Rick Denham’s childhood home in Hallowell is three miles from the site of an outpost in present-day Augusta that historians say sustained the Plymouth Colony, founded by the Pilgrims in 1620.

Years ago, he learned he might have had ancestors aboard the Mayflower, the ship that brought those colonists from Europe to present-day Massachusetts, fleeing religious persecution. Until a few years ago, he wasn’t sure.

Now, he’s proved the link, and he’s more thankful around Thanksgiving, wishing he knew as a child.

“It would have made school so much more interesting this time of year,” said Denham, 68, now retired from a career as a respiratory therapist, living in Midland, Texas. “The more I read about the Pilgrims who came over, the more amazed I get.”

He is one of more than 29,000 members of the Society of Mayflower Descendants, a genealogical membership group with affiliated groups in every state, having joined in 2011.

Nationwide, it has been estimated that there may be more than 30 million Mayflower descendants, a number that would represent about 10 percent of Americans.

Maine’s affiliated society has 1,200 members, said Lane Mabbett of Phippsburg, historian for the Maine Mayflower Society.

Mabbett said he has never thought of estimating the total number of Maine descendants. However, 10 percent of Maine’s population would be about 130,000, and Mabbett said given Maine’s proximity to Plymouth, the state’s concentration of descendants is likely higher than the average state. So 150,000 could be a conservative statewide estimate statewide, Mabbett said.

In Denham’s case, his mother spent years in the 1980s traveling around New England doing research on her family’s lineage, taking copious notes. Denham said then, she mentioned that she found a Mayflower connection. After she died in 2003, he said his brother wanted to put the Mayflower link in her obituary.

Denham told him they couldn’t, because they hadn’t verified it.

“He said, ‘You’re the oldest, you prove it,’ ” Denham said.

So he took her notes and said he spent about six years researching and finally verified a connection to Stephen Hopkins, one of 102 Mayflower passengers and one of 41 signers of the Mayflower Compact, the first governing document of the Plymouth Colony.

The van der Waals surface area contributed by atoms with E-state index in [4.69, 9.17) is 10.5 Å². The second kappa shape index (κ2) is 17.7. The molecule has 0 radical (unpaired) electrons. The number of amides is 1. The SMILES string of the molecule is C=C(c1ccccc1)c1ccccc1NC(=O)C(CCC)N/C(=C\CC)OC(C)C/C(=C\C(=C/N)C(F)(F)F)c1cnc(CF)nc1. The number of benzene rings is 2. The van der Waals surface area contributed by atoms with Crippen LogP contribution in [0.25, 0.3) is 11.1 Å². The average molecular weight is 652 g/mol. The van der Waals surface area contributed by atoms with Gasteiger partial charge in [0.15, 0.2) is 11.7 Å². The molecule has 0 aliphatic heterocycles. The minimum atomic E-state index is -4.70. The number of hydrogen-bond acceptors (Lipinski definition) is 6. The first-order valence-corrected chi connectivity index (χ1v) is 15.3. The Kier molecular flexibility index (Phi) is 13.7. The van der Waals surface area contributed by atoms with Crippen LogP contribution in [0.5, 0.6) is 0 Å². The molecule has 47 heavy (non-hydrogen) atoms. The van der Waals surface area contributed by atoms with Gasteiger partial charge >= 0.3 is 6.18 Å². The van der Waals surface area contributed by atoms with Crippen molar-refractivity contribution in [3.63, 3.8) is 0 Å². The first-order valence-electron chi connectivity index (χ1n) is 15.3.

The passengers arrived in late 1620, finding hardship: Records show that 45 passengers died in the first winter.

But colonists rallied, and in popular American culture, the modern-day Thanksgiving holiday is traced back to a purported, but badly documented 1621 celebration the Pilgrims had, motivated by bountiful crops in the fall.

“They got off the Mayflower that first winter and it must have been such a sad time,” Denham said. “So many people had died. When harvest time rolled around, it must have been such a wonderful time.”

That makes Denham proud, and he’s not the only Hallowell native to discover his ancestry recently. In recent years, he reconnected over Facebook with Diane Mallett, who graduated from Hall-Dale in 1965 and recently moved back to Hallowell from Tennessee in August.

She said Denham’s postings about looking into his lineage motivated her to look into hers. Lo and behold, she found what she thinks is a link to Hopkins as well.

“We are sort of related in a long-distance way,” she said.

For the two, it took moving away to discover their past, even though their native region was influential to the Plymouth Colony’s later success, according to the Pilgrim Hall Museum in Plymouth, Mass.

By 1625, Plymouth colonists had established a fur-trading operation in modern-day Maine, which helped them pay debt back to investors. Likely around 1628, they established Cushnoc, a trading post in modern-day Augusta, near Old Fort Western. A rock there commemorates the site today.

“Economically, Maine saved the Pilgrims,” said Mabbett, the Phippsburg historian. “It made the whole venture profitable and there were a lot of Pilgrims scouring around Maine just taking turns running the trading posts.”

Now, Mallett and Denham have a new appreciation for Thanksgiving. Around his west Texas city, he goes to schools this time of year giving presentations on the colony in a Pilgrim suit.

“I love finding out what they had to endure,” he said. “It makes it so much more meaningful.”

Michael Shepherd — 370-7652[email protected]Twitter: @mikeshepherdme

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